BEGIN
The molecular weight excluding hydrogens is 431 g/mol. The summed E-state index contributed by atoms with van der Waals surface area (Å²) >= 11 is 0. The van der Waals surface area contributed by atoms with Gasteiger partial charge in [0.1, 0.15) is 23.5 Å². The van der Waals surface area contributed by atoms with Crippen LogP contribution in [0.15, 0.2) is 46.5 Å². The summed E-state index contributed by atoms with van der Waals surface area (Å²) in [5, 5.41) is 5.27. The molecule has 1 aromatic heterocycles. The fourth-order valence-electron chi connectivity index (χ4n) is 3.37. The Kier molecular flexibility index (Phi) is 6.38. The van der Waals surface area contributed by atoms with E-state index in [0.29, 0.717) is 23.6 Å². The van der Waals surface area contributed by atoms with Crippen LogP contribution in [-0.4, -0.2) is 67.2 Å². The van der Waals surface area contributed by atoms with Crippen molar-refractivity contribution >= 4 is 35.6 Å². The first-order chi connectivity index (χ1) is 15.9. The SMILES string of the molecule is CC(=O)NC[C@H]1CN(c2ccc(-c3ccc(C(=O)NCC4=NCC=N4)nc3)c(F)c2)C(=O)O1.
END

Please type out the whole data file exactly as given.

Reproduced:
The molecular weight excluding hydrogens is 431 g/mol. The summed E-state index contributed by atoms with van der Waals surface area (Å²) >= 11 is 0. The van der Waals surface area contributed by atoms with Gasteiger partial charge in [0.1, 0.15) is 23.5 Å². The van der Waals surface area contributed by atoms with Crippen LogP contribution in [0.15, 0.2) is 46.5 Å². The summed E-state index contributed by atoms with van der Waals surface area (Å²) in [5, 5.41) is 5.27. The molecule has 1 aromatic heterocycles. The fourth-order valence-electron chi connectivity index (χ4n) is 3.37. The Kier molecular flexibility index (Phi) is 6.38. The van der Waals surface area contributed by atoms with E-state index in [0.29, 0.717) is 23.6 Å². The van der Waals surface area contributed by atoms with Crippen LogP contribution in [-0.4, -0.2) is 67.2 Å². The van der Waals surface area contributed by atoms with Crippen molar-refractivity contribution >= 4 is 35.6 Å². The first-order chi connectivity index (χ1) is 15.9. The SMILES string of the molecule is CC(=O)NC[C@H]1CN(c2ccc(-c3ccc(C(=O)NCC4=NCC=N4)nc3)c(F)c2)C(=O)O1.